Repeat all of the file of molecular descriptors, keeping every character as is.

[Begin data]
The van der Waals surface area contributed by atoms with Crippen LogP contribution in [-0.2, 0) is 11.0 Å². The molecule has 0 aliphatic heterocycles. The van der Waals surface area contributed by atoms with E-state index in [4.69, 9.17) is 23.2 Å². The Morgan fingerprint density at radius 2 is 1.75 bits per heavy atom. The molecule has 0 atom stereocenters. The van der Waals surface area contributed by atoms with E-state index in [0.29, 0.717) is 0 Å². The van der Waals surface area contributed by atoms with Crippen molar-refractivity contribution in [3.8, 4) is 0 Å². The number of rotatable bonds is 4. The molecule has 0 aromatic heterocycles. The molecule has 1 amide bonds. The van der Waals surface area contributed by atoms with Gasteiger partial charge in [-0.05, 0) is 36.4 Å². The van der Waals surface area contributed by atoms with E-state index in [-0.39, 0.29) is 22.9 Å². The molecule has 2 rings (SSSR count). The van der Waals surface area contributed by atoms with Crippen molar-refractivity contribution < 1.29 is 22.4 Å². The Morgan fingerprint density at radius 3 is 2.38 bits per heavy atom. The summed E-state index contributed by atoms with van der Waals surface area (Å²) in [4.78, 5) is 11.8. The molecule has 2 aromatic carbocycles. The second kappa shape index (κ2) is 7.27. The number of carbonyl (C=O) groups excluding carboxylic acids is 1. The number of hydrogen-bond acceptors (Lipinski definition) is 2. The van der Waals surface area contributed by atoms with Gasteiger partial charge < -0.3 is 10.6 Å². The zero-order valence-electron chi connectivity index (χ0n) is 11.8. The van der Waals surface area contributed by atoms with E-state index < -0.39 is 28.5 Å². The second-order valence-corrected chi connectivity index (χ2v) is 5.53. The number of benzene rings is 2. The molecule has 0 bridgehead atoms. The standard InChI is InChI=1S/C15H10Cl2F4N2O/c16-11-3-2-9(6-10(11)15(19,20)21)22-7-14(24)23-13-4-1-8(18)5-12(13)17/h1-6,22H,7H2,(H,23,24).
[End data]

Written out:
The van der Waals surface area contributed by atoms with Crippen LogP contribution in [-0.2, 0) is 11.0 Å². The molecule has 0 aliphatic heterocycles. The van der Waals surface area contributed by atoms with E-state index in [4.69, 9.17) is 23.2 Å². The Morgan fingerprint density at radius 2 is 1.75 bits per heavy atom. The molecule has 0 atom stereocenters. The van der Waals surface area contributed by atoms with E-state index in [0.29, 0.717) is 0 Å². The van der Waals surface area contributed by atoms with Crippen molar-refractivity contribution in [3.8, 4) is 0 Å². The number of rotatable bonds is 4. The molecule has 0 aromatic heterocycles. The molecule has 1 amide bonds. The van der Waals surface area contributed by atoms with Gasteiger partial charge in [-0.05, 0) is 36.4 Å². The van der Waals surface area contributed by atoms with E-state index in [-0.39, 0.29) is 22.9 Å². The molecule has 2 rings (SSSR count). The van der Waals surface area contributed by atoms with Crippen molar-refractivity contribution < 1.29 is 22.4 Å². The Morgan fingerprint density at radius 3 is 2.38 bits per heavy atom. The summed E-state index contributed by atoms with van der Waals surface area (Å²) in [4.78, 5) is 11.8. The molecule has 2 aromatic carbocycles. The second kappa shape index (κ2) is 7.27. The number of carbonyl (C=O) groups excluding carboxylic acids is 1. The number of hydrogen-bond acceptors (Lipinski definition) is 2. The van der Waals surface area contributed by atoms with Gasteiger partial charge < -0.3 is 10.6 Å². The zero-order valence-electron chi connectivity index (χ0n) is 11.8. The van der Waals surface area contributed by atoms with E-state index < -0.39 is 28.5 Å². The second-order valence-corrected chi connectivity index (χ2v) is 5.53. The number of benzene rings is 2. The molecule has 0 bridgehead atoms. The standard InChI is InChI=1S/C15H10Cl2F4N2O/c16-11-3-2-9(6-10(11)15(19,20)21)22-7-14(24)23-13-4-1-8(18)5-12(13)17/h1-6,22H,7H2,(H,23,24).